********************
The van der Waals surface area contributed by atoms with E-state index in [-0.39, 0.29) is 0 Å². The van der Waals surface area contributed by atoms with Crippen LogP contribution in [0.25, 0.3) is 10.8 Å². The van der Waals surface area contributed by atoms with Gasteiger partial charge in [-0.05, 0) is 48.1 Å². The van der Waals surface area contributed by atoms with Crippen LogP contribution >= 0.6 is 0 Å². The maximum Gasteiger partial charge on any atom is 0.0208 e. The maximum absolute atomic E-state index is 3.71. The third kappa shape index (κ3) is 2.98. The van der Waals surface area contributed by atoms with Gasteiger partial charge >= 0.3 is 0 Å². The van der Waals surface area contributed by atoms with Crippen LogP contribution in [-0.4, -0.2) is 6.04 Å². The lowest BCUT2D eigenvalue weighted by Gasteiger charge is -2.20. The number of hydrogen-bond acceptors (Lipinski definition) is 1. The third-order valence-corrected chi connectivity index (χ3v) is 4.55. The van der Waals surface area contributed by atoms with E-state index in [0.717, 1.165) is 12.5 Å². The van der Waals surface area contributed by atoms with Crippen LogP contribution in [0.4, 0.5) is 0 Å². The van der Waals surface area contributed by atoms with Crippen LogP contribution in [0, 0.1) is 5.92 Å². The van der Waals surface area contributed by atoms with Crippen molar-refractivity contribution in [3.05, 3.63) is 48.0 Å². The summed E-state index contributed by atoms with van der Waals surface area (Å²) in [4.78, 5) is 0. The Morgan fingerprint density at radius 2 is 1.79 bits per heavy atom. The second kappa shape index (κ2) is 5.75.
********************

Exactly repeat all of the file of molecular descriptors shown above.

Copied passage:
The van der Waals surface area contributed by atoms with E-state index in [-0.39, 0.29) is 0 Å². The van der Waals surface area contributed by atoms with Crippen LogP contribution in [0.25, 0.3) is 10.8 Å². The van der Waals surface area contributed by atoms with Gasteiger partial charge in [-0.05, 0) is 48.1 Å². The van der Waals surface area contributed by atoms with Crippen LogP contribution >= 0.6 is 0 Å². The maximum Gasteiger partial charge on any atom is 0.0208 e. The maximum absolute atomic E-state index is 3.71. The third kappa shape index (κ3) is 2.98. The van der Waals surface area contributed by atoms with Gasteiger partial charge >= 0.3 is 0 Å². The van der Waals surface area contributed by atoms with Crippen LogP contribution in [-0.4, -0.2) is 6.04 Å². The lowest BCUT2D eigenvalue weighted by Gasteiger charge is -2.20. The number of hydrogen-bond acceptors (Lipinski definition) is 1. The third-order valence-corrected chi connectivity index (χ3v) is 4.55. The van der Waals surface area contributed by atoms with E-state index in [0.717, 1.165) is 12.5 Å². The van der Waals surface area contributed by atoms with Crippen LogP contribution in [0.4, 0.5) is 0 Å². The van der Waals surface area contributed by atoms with Crippen LogP contribution in [0, 0.1) is 5.92 Å². The van der Waals surface area contributed by atoms with Crippen molar-refractivity contribution in [3.05, 3.63) is 48.0 Å². The summed E-state index contributed by atoms with van der Waals surface area (Å²) in [4.78, 5) is 0. The Morgan fingerprint density at radius 2 is 1.79 bits per heavy atom. The second kappa shape index (κ2) is 5.75.